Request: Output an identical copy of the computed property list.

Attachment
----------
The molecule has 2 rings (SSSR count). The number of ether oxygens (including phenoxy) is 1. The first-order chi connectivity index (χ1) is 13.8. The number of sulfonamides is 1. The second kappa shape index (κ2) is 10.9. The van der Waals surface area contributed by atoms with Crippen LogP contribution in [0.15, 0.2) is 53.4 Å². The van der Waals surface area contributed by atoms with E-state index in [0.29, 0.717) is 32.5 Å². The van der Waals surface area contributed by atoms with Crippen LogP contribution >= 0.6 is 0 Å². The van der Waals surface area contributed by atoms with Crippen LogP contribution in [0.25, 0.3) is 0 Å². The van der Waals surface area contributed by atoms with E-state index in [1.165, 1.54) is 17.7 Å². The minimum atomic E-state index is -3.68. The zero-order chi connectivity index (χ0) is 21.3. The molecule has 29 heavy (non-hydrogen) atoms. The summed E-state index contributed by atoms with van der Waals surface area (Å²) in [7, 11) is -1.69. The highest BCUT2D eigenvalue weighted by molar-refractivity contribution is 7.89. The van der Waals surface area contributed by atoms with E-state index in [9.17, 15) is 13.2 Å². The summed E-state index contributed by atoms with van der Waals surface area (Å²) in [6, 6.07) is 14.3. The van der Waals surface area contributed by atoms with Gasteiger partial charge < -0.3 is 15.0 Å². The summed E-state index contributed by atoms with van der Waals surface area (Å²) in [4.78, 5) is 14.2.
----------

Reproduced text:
The molecule has 2 rings (SSSR count). The number of ether oxygens (including phenoxy) is 1. The first-order chi connectivity index (χ1) is 13.8. The number of sulfonamides is 1. The second kappa shape index (κ2) is 10.9. The van der Waals surface area contributed by atoms with Crippen LogP contribution in [0.15, 0.2) is 53.4 Å². The van der Waals surface area contributed by atoms with E-state index in [0.29, 0.717) is 32.5 Å². The van der Waals surface area contributed by atoms with Crippen LogP contribution >= 0.6 is 0 Å². The van der Waals surface area contributed by atoms with Crippen LogP contribution in [0.25, 0.3) is 0 Å². The van der Waals surface area contributed by atoms with E-state index in [1.165, 1.54) is 17.7 Å². The minimum atomic E-state index is -3.68. The zero-order chi connectivity index (χ0) is 21.3. The molecule has 29 heavy (non-hydrogen) atoms. The summed E-state index contributed by atoms with van der Waals surface area (Å²) in [7, 11) is -1.69. The highest BCUT2D eigenvalue weighted by molar-refractivity contribution is 7.89. The van der Waals surface area contributed by atoms with E-state index in [9.17, 15) is 13.2 Å². The summed E-state index contributed by atoms with van der Waals surface area (Å²) in [6, 6.07) is 14.3. The van der Waals surface area contributed by atoms with Gasteiger partial charge < -0.3 is 15.0 Å². The summed E-state index contributed by atoms with van der Waals surface area (Å²) in [4.78, 5) is 14.2.